As weight shifts, it is like a massive pendulum. The weight of the pendulum is greater than that of the body because we can increase the downward force by lightly gathering our sinews (reeling silk). But it only fully works if all parts follow the principle. The leg (completely relaxed save the reeling which is yang within yin) swings down from the hip led by the waist, and the arm swings from the shoulder led by the waist. Their combined downward energy compresses the spine which roots us to the ground with more than just 9.8m/s * body mass. When you suddenly stop reeling (just let go), you release the compression through the opposite hand which was given plenty of time to lightly touch a vital point. The power is delivered as quickly as you can sigh. There is no escape.

The classics say "there is no part that does not gain power". There is no need to move the hands. The hands do nothing. Allow dao to exact your intent.

I have mentioned nothing of chi, because I do not understand chi. I dont know what it is. I have only theories. What are yours?

09-03-2004, 07:13 AM

Personal experience
Foot positioning and waist movements are key for me along with body inclination to generate any 'force'. Push hands, in itself canot do that. My level of skill is low as it is already.

The mind intent sounds good, has merit IF one goes through the full gamut of training. As I am not privy to waht may be 'secret' (easily fooled) I try to break apart things myself and practice with those who share the same goals. The closest I cna come to mechanics is rooted with chanssujin concepts, and most of the training effect is mechanical, meaning certain drills are done over time and they become automatic through reflex conditioning and 'periodization'.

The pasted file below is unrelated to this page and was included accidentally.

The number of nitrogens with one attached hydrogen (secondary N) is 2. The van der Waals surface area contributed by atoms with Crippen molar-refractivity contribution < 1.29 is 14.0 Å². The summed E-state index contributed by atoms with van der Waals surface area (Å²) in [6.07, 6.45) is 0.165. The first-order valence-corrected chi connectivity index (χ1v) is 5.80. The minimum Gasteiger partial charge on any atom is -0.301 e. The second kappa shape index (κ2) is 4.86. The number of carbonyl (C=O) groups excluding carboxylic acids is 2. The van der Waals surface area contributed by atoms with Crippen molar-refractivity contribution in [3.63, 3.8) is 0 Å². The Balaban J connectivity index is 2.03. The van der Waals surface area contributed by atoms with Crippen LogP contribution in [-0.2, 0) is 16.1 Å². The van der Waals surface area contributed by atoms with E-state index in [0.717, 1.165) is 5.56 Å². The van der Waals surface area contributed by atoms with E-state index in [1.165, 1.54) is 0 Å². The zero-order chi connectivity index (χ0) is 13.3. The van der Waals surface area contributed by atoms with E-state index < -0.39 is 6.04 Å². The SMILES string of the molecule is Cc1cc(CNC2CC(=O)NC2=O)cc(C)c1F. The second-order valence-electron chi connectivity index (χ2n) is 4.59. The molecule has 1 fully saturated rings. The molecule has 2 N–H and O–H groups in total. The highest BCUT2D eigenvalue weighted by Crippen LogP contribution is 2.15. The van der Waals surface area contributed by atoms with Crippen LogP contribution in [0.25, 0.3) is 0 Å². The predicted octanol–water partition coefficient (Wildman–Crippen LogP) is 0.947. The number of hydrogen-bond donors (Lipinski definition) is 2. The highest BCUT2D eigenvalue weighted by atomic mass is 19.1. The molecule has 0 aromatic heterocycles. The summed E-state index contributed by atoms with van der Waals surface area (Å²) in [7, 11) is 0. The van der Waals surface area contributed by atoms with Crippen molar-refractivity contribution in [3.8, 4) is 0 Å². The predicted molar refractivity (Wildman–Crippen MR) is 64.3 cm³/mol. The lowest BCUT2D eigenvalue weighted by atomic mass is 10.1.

If you apply qi'na, you MUST use hands. I know of no one who can apply qi'na without using their hands but that is still secondary or terciary if body positioning and angle are off.

If I pretend to isolate body mechanics using INTENT, nothing wil happen and I am using literal meaning here. Tie hands, someone attacks , use intent to respond and gues what happens. I am on the ground.
My understanding of INTENT is that one already has the mechanical process (training/drills/many repetitions/etc so INTENT is part of process. Without that previous training, INTENT is meaningless (at least for me) based on my rational (in)coherent view.

OBSERVATION: it says push/pull requires 4 ozs. Not so. It happens only when one knows what is happenning so one may take advantage of 'giving way' (pretending to do so) for a greater good!

If I am incorrect here, will someone correct my view if they have an opposite experience so we can share equally!

09-03-2004, 07:34 AM
If you tie one end of a rope to a rock, and the other end to someone's wrist, it actually takes much less than 4 oz to drop the rock off a cliff. The 4oz is the force YOU expend.

The force of the push/pull comes from the earth. If you are exerting any more than 4oz you are forsaking the principle and working too hard for your money. Its supposed to be easy right?

I doubt that the old dudes would have said "4oz" as a metaphor. Their aim was to teach not to confuse. We confuse ourselves by disbelieving. Relax relax relax!

Hopefully I will not practice for 30 years and sigh with regret :)

09-03-2004, 11:19 AM
I like to deal with improbabilities. If you know what you are doing and you believe you can do it, then you can! One of my videos is called Stand Still and be Fit. I haven't tried it, but I'm told it realy does work!